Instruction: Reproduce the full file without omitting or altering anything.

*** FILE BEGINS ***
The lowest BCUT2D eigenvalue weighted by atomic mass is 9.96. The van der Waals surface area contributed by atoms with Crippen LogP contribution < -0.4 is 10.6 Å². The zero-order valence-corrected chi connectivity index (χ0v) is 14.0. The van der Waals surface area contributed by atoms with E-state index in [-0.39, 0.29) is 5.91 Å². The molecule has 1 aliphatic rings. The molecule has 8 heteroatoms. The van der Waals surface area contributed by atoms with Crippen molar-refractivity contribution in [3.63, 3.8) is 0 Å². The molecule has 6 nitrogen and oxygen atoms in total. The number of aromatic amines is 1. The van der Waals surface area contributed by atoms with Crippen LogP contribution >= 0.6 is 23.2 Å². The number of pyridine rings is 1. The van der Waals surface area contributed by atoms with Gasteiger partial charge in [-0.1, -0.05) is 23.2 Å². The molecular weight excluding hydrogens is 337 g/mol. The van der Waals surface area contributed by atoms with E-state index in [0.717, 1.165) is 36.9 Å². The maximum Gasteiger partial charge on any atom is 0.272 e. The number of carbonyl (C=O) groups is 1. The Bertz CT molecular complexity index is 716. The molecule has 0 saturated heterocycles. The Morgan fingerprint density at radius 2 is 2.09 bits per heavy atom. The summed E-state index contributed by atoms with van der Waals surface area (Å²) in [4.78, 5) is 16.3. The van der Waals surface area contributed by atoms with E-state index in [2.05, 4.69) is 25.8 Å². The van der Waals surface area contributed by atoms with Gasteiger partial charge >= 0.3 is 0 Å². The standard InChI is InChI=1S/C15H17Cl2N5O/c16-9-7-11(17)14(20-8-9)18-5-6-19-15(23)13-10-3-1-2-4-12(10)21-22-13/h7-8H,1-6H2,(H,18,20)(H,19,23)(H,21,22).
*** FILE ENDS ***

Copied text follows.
The lowest BCUT2D eigenvalue weighted by atomic mass is 9.96. The van der Waals surface area contributed by atoms with Crippen LogP contribution < -0.4 is 10.6 Å². The zero-order valence-corrected chi connectivity index (χ0v) is 14.0. The van der Waals surface area contributed by atoms with E-state index in [-0.39, 0.29) is 5.91 Å². The molecule has 1 aliphatic rings. The molecule has 8 heteroatoms. The van der Waals surface area contributed by atoms with Crippen molar-refractivity contribution in [3.63, 3.8) is 0 Å². The molecule has 6 nitrogen and oxygen atoms in total. The number of aromatic amines is 1. The van der Waals surface area contributed by atoms with Crippen LogP contribution >= 0.6 is 23.2 Å². The number of pyridine rings is 1. The van der Waals surface area contributed by atoms with Gasteiger partial charge in [-0.1, -0.05) is 23.2 Å². The molecular weight excluding hydrogens is 337 g/mol. The van der Waals surface area contributed by atoms with E-state index in [0.717, 1.165) is 36.9 Å². The maximum Gasteiger partial charge on any atom is 0.272 e. The number of carbonyl (C=O) groups is 1. The Bertz CT molecular complexity index is 716. The molecule has 0 saturated heterocycles. The Morgan fingerprint density at radius 2 is 2.09 bits per heavy atom. The summed E-state index contributed by atoms with van der Waals surface area (Å²) in [4.78, 5) is 16.3. The van der Waals surface area contributed by atoms with E-state index in [2.05, 4.69) is 25.8 Å². The van der Waals surface area contributed by atoms with Gasteiger partial charge >= 0.3 is 0 Å². The standard InChI is InChI=1S/C15H17Cl2N5O/c16-9-7-11(17)14(20-8-9)18-5-6-19-15(23)13-10-3-1-2-4-12(10)21-22-13/h7-8H,1-6H2,(H,18,20)(H,19,23)(H,21,22).